JPMorgan Chase Stock Upgraded: What You Need to Know
Every day, Wall Street analysts upgrade some stocks, downgrade others, and "initiate coverage" on a few more. But do these analysts even know what they're talking about? Today, we're taking one high-profile Wall Street pick and putting it under the microscope...
From peak to trough, shares of JPMorgan Chase & Co. stock tumbled 9% in the first two weeks of February. The rebound in markets we've seen over the past couple days has helped to repair that damage, cutting JPMorgan's stock losses in half -- but according to one analyst, there are even more gains in store.
With JPMorgan stock still down 5% from its high at the start of the month, banking analyst Keefe, Bruyette & Woods says there's still time for investors to "upgrade quality" -- to sell lower-quality banking stocks, and to buy JPMorgan stock instead.
Here's what you need to know.
"We believe the market is pricing in a scenario for bank stocks, and JPM, that is overly pessimistic given our expectations for the macroenvironment near term," says Keefe Bruyette in a note covered on StreetInsider.com (subscription required) this morning.
"[M]acro risks" such as the potential for jobs growth to raise wages -- and inflation, along with rising bond rates that could entice investors to sell dividend stocks, "have increased" admits Keefe Bruyette. But in the analyst's view, "[I]t is when risks are increasing that we would expect higher-quality bank franchises -- such as JPM -- to outperform."
Seeing JPMorgan stock fall instead of rise, therefore, looks like an opportunity to Keefe Bruyette, and it's responding by upgrading JPMorgan stock to outperform and assigning the $112 stock a price target of $127.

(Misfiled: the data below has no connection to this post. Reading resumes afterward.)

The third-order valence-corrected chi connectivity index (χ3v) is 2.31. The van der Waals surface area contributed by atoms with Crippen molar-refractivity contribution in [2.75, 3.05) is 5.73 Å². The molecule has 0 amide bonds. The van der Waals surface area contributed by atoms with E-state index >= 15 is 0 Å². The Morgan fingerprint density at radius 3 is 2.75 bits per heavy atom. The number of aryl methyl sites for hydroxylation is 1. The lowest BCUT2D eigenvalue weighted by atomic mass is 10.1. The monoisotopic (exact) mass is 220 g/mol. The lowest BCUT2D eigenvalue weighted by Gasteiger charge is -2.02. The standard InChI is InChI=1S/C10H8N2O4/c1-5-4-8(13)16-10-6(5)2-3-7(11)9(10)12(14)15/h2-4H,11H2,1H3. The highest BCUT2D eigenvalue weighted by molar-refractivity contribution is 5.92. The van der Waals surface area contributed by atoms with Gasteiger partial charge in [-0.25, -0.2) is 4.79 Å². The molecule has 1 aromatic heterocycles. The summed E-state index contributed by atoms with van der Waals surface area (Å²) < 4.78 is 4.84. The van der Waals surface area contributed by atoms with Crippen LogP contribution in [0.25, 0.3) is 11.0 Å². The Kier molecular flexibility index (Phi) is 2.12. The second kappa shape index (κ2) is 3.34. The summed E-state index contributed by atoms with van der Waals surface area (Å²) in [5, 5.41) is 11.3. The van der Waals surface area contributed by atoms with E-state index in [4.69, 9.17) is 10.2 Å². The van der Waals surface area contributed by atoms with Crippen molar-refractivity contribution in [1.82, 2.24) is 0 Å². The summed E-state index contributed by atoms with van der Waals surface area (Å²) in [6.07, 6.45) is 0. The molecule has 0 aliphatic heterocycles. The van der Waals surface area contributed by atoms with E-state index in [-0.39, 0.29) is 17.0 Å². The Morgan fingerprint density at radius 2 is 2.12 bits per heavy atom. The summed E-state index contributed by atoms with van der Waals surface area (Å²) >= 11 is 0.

How much is quality worth?
Let's assume for a moment that Keefe Bruyette is right about JPMorgan. In that case, what price is right for JPMorgan stock? According to the analyst, at today's prices, JPMorgan is selling for about 11.3 times the profits the analyst expects the company to earn in 2019, which is of course two years from now.
That's a long way to toss a crystal ball, though. Based on more reliable data -- trailing earnings -- JPMorgan costs a somewhat pricier 17.7 times trailing earnings, which is kind of middle of the pack for big banks. On a P/E basis, JPMorgan stock is undeniably cheaper than Bank of America, which costs 19.8 times earnings, or Goldman Sachs, which sells for 27.8 times earnings -- and unprofitable Citigroup has no P/E to speak of. On the other hand, JPMorgan is not cheaper than Wells Fargo, which sells for just 13.9 times trailing earnings.
Is quality quantifiable?
That being said, it's open for debate whether JPMorgan really is the best-quality bank for the money. Here's how it stacks up relative to its peer "too big to fail banks" for returns on equity and returns on assets -- two common measures for examining a bank's quality -- and on projected earnings growth rates:
As you can see, JPMorgan does in fact outclass most of its rivals on both ROE and ROA. But what they lack in low returns historically, JPMorgan's rivals may make up for in growth prospects going forward -- and for forward-thinking investors, that's also important. For that matter, according to analysts who follow these stocks at least, the one bank that does edge out JPMorgan on quality metrics, Wells Fargo, also has a slight edge on growth.
Still, Keefe Bruyette has a point. Wells Fargo may be a slightly better bank than JPMorgan Chase, and it may be growing faster, but Wells Fargo also retains a fair whiff of scandal about it. That's harder to quantify than return on equity, and to my mind, it may be a good reason to exercise caution about investing in Wells Fargo based on its superior numbers alone.
Given Wells Fargo's reputational risk, the safer play may actually be to buy JPMorgan stock instead -- just as Keefe Bruyette is advising. When a top-10% analyst with a 68% record for accuracy in the commercial banks sector speaks, it pays to listen.
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Rich Smith has no position in any of the stocks mentioned. The Motley Fool has no position in any of the stocks mentioned. The Motley Fool has a disclosure policy.